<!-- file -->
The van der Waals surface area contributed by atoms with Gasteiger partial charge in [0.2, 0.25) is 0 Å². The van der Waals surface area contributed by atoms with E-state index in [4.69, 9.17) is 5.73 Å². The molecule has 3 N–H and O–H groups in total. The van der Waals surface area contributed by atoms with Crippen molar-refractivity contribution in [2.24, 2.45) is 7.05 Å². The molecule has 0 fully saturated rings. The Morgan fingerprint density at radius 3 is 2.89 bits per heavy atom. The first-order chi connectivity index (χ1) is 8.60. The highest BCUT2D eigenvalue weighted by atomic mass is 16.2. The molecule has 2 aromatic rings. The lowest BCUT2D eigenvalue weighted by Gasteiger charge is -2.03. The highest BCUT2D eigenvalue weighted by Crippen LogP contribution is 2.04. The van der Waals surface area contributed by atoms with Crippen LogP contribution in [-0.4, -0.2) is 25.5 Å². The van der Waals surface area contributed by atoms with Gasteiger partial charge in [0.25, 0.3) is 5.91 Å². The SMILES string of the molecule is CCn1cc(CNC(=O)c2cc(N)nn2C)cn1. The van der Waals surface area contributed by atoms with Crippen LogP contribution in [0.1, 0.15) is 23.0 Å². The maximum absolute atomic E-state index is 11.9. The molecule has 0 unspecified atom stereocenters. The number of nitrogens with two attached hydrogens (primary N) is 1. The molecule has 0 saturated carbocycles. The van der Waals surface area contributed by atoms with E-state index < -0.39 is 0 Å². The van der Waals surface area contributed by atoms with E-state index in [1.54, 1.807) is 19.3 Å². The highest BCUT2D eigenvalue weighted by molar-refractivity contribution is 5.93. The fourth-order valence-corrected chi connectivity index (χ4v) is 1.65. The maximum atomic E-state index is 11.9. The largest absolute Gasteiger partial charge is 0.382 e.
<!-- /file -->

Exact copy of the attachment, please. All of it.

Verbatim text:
The van der Waals surface area contributed by atoms with Gasteiger partial charge in [0.2, 0.25) is 0 Å². The van der Waals surface area contributed by atoms with E-state index in [4.69, 9.17) is 5.73 Å². The molecule has 3 N–H and O–H groups in total. The van der Waals surface area contributed by atoms with Crippen molar-refractivity contribution in [2.24, 2.45) is 7.05 Å². The molecule has 0 fully saturated rings. The Morgan fingerprint density at radius 3 is 2.89 bits per heavy atom. The first-order chi connectivity index (χ1) is 8.60. The highest BCUT2D eigenvalue weighted by atomic mass is 16.2. The molecule has 2 aromatic rings. The lowest BCUT2D eigenvalue weighted by Gasteiger charge is -2.03. The highest BCUT2D eigenvalue weighted by Crippen LogP contribution is 2.04. The van der Waals surface area contributed by atoms with Crippen LogP contribution in [-0.4, -0.2) is 25.5 Å². The van der Waals surface area contributed by atoms with Gasteiger partial charge in [0.25, 0.3) is 5.91 Å². The SMILES string of the molecule is CCn1cc(CNC(=O)c2cc(N)nn2C)cn1. The van der Waals surface area contributed by atoms with Crippen LogP contribution in [0.1, 0.15) is 23.0 Å². The maximum absolute atomic E-state index is 11.9. The molecule has 0 unspecified atom stereocenters. The number of nitrogens with two attached hydrogens (primary N) is 1. The molecule has 0 saturated carbocycles. The van der Waals surface area contributed by atoms with E-state index < -0.39 is 0 Å². The van der Waals surface area contributed by atoms with E-state index in [1.54, 1.807) is 19.3 Å². The highest BCUT2D eigenvalue weighted by molar-refractivity contribution is 5.93. The fourth-order valence-corrected chi connectivity index (χ4v) is 1.65. The maximum atomic E-state index is 11.9. The largest absolute Gasteiger partial charge is 0.382 e.